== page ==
HomeLettersMpofu's gesture vote-buying

Mpofu’s gesture vote-buying

THE Chronicle of Saturday, November 10 carried a story about the Minister of Industry and Commerce, Obert Mpofu, sourcing 30 tonnes of a scarce agricultural input, maize seed, for farmers in his constituency. He was himself pictured standing next to a d

elivery lorry at the local GMB depot.

It is indeed good for the minister to serve his constituency this way but some worrying questions need answers. First, will other MPs and senators representing their constituencies have similar access to similar quantities of maize seed to benefit their constituencies?

Second, which farmers in his constituency will benefit from this supply of seed? Will the minister give this seed to those farmers for free?

If not, what criteria will he employ to select the beneficiaries? Obviously the farmers in question do not require the same quantities of seed and there must be some difference in their treatment.

Third, what is the difference between what the minister has done and hoarding? The question is when commodities are this scarce, is this the best way of distributing those scarce resources?

Would it not have been better to distribute this seed via the normal channels so that every farmer has a chance to get something to plant, even if only little?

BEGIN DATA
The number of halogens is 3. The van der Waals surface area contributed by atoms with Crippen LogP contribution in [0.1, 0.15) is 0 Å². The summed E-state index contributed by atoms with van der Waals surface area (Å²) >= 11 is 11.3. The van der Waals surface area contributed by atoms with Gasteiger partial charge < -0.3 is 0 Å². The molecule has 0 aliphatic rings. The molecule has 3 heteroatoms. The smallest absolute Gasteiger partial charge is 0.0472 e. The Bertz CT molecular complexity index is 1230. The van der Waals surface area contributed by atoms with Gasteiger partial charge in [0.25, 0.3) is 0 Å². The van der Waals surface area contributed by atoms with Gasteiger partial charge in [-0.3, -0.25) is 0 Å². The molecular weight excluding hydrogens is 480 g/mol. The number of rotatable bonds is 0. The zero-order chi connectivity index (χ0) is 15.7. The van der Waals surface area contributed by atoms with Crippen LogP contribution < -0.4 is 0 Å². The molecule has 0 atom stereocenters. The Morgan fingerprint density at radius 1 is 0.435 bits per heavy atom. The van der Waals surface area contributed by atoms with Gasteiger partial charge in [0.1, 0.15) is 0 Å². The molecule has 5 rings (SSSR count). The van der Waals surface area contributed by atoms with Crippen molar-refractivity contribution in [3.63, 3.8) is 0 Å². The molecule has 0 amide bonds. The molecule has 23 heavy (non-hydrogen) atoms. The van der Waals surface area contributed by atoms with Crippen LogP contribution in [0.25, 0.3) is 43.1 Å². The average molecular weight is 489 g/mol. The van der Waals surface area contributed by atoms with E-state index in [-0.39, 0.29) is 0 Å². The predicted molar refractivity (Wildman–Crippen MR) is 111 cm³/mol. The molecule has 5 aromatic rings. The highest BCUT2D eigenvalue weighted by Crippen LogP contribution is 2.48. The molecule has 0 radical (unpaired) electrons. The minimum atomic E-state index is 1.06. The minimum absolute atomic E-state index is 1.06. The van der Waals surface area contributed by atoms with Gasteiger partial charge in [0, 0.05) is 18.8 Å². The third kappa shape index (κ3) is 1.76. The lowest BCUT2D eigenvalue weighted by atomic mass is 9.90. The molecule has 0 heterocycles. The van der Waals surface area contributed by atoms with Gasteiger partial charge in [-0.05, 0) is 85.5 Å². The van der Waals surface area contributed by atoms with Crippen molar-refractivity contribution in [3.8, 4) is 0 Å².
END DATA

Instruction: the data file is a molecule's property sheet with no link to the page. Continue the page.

Fourth, why is this coming on the eve of an election? Why should the public not see it as vote-buying when the minister who is seeking re-election is seen distributing that seed to farmers who are starved of the same?

It is my humble submission that our MPs and senators do not have similar access to resources, especially where these resources are sourced by the state using tax-payers money. In particular, MPs and senators from the opposition are grossly disadvantaged in this regard. I want to guess that Mpofu used the heavier ministerial jacket to access this resource. Ministers should be beyond the limited constituency interest: indeed, they must serve the national interest.

I find it inappropriate that MP’s and senators are expected to develop their constituencies mostly on their own when there are full ministries responsible for those tasks.

This causes uneven distribution of resources which is seen in the marginalisation of whole constituencies and regions, because those that are in control will monopolise resources in the same way Minister Mpofu has done. In my view, commending what Mpofu has done is applauding blatant corruption.

MK Moyo,


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